Broadband plan may undermine competition, claims expert
Economist Colm McCarthy says proposals will give big players market dominance
Economist Colm McCarthy takes issue with the proposed “gap funding model”, which is likely to mean the State subsidises the cost of a high-speed broadband network for rural Ireland. Photograph: Getty Images
The Government’s National Broadband Plan has the potential to erode competition in the sector resulting in higher prices and poorer services for consumers, economist Colm McCarthy has warned.
In a report, commissioned by a group of fixed wireless operators, Mr McCarthy takes issue with the proposed “gap funding model”, which is likely to see the State subsidise the cost of a high-speed broadband network for rural Ireland.
In most industries with infrastructural monopolies, governments have moved to separate the various parts in the interests of competition, Mr Carthy said, noting that electricity grid companies or airport operators are not permitted to have retail arms.
“Without these separations, the task of regulators in ensuring effective retail competition would be rendered more complex and challenging,” he said.
However, in Ireland, the legacy telecoms operator, Eir, which had been a State-owned and vertically integrated monopoly, is still permitted to operate on both sides of the divide.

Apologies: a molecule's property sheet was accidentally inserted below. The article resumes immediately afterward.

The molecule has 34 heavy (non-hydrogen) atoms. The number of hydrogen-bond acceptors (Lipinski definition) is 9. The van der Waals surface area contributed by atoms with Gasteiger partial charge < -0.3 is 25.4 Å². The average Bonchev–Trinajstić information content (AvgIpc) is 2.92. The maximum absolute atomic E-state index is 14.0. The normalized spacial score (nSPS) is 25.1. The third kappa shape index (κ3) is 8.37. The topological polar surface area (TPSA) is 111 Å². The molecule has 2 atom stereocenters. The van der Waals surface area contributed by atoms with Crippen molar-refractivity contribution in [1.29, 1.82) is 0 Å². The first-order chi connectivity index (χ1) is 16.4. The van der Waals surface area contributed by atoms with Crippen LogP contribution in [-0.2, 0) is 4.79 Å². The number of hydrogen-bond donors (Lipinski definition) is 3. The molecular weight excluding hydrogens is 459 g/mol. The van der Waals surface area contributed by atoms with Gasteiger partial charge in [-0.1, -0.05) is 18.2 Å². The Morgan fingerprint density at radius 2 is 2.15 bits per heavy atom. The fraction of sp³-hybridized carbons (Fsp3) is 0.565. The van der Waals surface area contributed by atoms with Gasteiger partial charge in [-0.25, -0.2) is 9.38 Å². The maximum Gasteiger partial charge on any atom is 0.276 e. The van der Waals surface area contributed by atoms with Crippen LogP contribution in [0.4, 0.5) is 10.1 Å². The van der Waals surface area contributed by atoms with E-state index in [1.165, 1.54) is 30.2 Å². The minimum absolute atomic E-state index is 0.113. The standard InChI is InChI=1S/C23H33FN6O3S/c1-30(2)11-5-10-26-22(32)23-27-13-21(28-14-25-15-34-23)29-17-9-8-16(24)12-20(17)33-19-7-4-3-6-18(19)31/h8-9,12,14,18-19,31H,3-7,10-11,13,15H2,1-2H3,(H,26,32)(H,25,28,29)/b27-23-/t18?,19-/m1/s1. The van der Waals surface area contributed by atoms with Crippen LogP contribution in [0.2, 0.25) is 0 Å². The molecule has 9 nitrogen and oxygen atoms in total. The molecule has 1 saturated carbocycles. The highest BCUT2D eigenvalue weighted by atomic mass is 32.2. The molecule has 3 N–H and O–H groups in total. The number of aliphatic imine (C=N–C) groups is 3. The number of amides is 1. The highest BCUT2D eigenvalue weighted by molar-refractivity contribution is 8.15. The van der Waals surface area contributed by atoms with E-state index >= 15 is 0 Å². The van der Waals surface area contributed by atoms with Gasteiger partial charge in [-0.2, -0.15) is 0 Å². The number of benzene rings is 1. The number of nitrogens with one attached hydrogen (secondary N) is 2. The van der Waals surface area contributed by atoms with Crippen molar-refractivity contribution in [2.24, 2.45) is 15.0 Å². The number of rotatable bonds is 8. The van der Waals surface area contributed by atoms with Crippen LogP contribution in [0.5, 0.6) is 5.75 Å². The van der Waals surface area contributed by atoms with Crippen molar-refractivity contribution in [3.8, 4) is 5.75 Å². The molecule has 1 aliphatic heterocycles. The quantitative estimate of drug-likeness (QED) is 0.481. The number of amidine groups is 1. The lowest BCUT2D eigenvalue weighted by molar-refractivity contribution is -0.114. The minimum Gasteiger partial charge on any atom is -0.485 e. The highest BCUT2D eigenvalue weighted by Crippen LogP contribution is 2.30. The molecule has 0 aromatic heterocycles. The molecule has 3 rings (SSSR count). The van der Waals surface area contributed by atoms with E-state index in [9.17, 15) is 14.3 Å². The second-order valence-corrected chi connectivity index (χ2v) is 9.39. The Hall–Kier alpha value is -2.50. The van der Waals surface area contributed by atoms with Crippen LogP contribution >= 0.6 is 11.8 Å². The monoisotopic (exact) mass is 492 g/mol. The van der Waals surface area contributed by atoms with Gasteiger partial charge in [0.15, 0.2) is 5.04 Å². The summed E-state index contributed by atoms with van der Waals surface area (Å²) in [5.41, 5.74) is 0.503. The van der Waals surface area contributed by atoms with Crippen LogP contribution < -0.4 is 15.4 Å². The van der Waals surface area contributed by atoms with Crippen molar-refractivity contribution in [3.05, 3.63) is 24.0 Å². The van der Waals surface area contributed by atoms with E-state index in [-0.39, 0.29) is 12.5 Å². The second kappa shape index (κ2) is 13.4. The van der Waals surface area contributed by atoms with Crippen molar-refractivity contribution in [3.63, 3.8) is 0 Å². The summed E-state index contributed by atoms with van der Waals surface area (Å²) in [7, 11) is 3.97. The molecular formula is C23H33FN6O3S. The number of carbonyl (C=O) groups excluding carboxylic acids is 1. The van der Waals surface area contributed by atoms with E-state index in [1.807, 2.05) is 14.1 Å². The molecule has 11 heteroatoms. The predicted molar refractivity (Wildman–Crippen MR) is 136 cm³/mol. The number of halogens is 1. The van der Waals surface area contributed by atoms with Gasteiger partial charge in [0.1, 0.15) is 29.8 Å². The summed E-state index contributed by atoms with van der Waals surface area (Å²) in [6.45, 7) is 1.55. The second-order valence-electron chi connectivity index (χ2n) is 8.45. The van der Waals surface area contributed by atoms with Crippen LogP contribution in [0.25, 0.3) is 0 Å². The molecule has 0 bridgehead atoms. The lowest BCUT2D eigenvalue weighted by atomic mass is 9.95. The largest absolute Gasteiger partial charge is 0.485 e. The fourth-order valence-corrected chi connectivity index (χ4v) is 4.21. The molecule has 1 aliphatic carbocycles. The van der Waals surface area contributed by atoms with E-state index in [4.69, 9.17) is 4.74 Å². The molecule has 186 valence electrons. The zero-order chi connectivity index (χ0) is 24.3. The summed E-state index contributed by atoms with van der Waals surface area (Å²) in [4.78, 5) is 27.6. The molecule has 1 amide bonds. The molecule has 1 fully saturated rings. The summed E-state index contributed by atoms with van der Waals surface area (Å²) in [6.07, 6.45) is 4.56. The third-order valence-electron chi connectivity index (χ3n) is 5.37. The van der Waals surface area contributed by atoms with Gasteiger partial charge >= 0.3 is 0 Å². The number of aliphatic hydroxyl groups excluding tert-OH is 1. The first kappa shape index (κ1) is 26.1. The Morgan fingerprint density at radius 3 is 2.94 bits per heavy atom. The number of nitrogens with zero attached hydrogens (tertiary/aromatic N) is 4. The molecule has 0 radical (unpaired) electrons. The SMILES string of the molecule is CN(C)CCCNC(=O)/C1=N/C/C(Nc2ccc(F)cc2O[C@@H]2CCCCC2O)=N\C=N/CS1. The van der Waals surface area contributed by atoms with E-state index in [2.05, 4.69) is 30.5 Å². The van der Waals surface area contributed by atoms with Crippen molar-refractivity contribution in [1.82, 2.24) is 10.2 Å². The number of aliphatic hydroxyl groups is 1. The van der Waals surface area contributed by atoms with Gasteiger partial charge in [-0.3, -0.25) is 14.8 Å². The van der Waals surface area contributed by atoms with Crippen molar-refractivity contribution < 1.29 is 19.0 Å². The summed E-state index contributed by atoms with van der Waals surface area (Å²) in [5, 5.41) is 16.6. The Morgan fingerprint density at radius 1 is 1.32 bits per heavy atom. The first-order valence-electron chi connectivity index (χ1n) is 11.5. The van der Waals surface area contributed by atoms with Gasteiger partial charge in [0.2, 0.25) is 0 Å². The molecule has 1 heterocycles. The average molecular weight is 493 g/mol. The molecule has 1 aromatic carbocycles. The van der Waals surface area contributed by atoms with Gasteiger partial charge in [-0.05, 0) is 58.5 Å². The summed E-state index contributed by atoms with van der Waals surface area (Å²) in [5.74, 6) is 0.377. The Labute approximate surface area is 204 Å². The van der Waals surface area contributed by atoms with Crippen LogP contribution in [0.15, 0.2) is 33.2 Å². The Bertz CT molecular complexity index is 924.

The company’s role as a wholesale provider of telecommunications is currently being reviewed by regulator Comreg amid allegations of discriminatory practices against rival operators that share the existing network.
Mr McCarthy says a KPMG consultants’ report – one of nine commissioned by the Department of Communications – which deals with the question of market structure concludes that the funding gap model ensures effective competition without adequate analysis of the likely consequences for retail competition.
“The department is plunging into a market design that it has seriously avoided in electricity,” Mr McCarthy told The Irish Times.
“Markets don’t just happen. They have to be engineered. The historical experience tells us that if the market design is fragile, the regulator won’t be able to patch it up afterwards.” Such a scenario could result in bad service and high prices for consumers, he said.
Mr McCarthy said in Britain telecoms regulator Ofcom had recently concluded a consultation on the market there and had intimated that removing legacy core network provider BT Openreach from the retail business, was one of the options to be considered.
Mr McCarthy’s report was commissioned by a group of 36 wireless internet service providers (Wisps), chaired by John McDonnell of Ripplecom. These providers are likely to be put out of business with the creation of a high-speed broadband network.
Mr McCarthy said an analysis of the project’s benefits and likely cost alongside a “do nothing approach” – prerequisites for a proper cost-benefit analysis, have been withheld for reasons of commercial sensitivity, making it difficult to assess the merits of the scheme.
However, he raised concern that connections to the proposed network are likely to be made available to consumers at no cost. This is likely to impose serious costs on the exchequer, he said.